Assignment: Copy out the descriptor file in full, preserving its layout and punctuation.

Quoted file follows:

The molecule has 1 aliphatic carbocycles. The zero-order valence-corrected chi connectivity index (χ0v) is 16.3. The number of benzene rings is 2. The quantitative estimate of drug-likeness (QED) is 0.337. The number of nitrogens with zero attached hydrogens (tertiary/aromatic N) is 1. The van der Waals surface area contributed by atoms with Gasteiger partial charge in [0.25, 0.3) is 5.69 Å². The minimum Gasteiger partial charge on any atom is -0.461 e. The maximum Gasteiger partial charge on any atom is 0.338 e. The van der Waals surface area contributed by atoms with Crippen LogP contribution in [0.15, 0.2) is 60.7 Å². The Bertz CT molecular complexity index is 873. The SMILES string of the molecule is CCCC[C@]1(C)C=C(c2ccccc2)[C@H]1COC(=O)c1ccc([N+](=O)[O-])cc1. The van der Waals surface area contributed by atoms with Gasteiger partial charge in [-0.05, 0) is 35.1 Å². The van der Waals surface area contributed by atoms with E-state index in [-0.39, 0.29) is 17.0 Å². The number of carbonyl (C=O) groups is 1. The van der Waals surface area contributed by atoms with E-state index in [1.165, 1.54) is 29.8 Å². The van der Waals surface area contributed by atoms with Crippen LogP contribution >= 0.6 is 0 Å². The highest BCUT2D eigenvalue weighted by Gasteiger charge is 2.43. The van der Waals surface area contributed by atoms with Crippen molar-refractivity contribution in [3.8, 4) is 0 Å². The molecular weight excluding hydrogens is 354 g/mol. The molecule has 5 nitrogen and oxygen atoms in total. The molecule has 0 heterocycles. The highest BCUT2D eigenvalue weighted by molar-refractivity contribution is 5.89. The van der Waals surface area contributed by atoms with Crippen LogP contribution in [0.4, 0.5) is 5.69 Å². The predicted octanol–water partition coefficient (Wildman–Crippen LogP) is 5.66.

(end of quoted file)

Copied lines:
The molecule has 1 aliphatic carbocycles. The zero-order valence-corrected chi connectivity index (χ0v) is 16.3. The number of benzene rings is 2. The quantitative estimate of drug-likeness (QED) is 0.337. The number of nitrogens with zero attached hydrogens (tertiary/aromatic N) is 1. The van der Waals surface area contributed by atoms with Gasteiger partial charge in [0.25, 0.3) is 5.69 Å². The minimum Gasteiger partial charge on any atom is -0.461 e. The maximum Gasteiger partial charge on any atom is 0.338 e. The van der Waals surface area contributed by atoms with Crippen LogP contribution in [0.15, 0.2) is 60.7 Å². The Bertz CT molecular complexity index is 873. The SMILES string of the molecule is CCCC[C@]1(C)C=C(c2ccccc2)[C@H]1COC(=O)c1ccc([N+](=O)[O-])cc1. The van der Waals surface area contributed by atoms with Gasteiger partial charge in [-0.05, 0) is 35.1 Å². The van der Waals surface area contributed by atoms with E-state index in [-0.39, 0.29) is 17.0 Å². The number of carbonyl (C=O) groups is 1. The van der Waals surface area contributed by atoms with E-state index in [1.165, 1.54) is 29.8 Å². The van der Waals surface area contributed by atoms with Crippen LogP contribution >= 0.6 is 0 Å². The highest BCUT2D eigenvalue weighted by Gasteiger charge is 2.43. The van der Waals surface area contributed by atoms with Crippen molar-refractivity contribution in [3.8, 4) is 0 Å². The molecular weight excluding hydrogens is 354 g/mol. The molecule has 5 nitrogen and oxygen atoms in total. The molecule has 0 heterocycles. The highest BCUT2D eigenvalue weighted by molar-refractivity contribution is 5.89. The van der Waals surface area contributed by atoms with Crippen LogP contribution in [0.4, 0.5) is 5.69 Å². The predicted octanol–water partition coefficient (Wildman–Crippen LogP) is 5.66.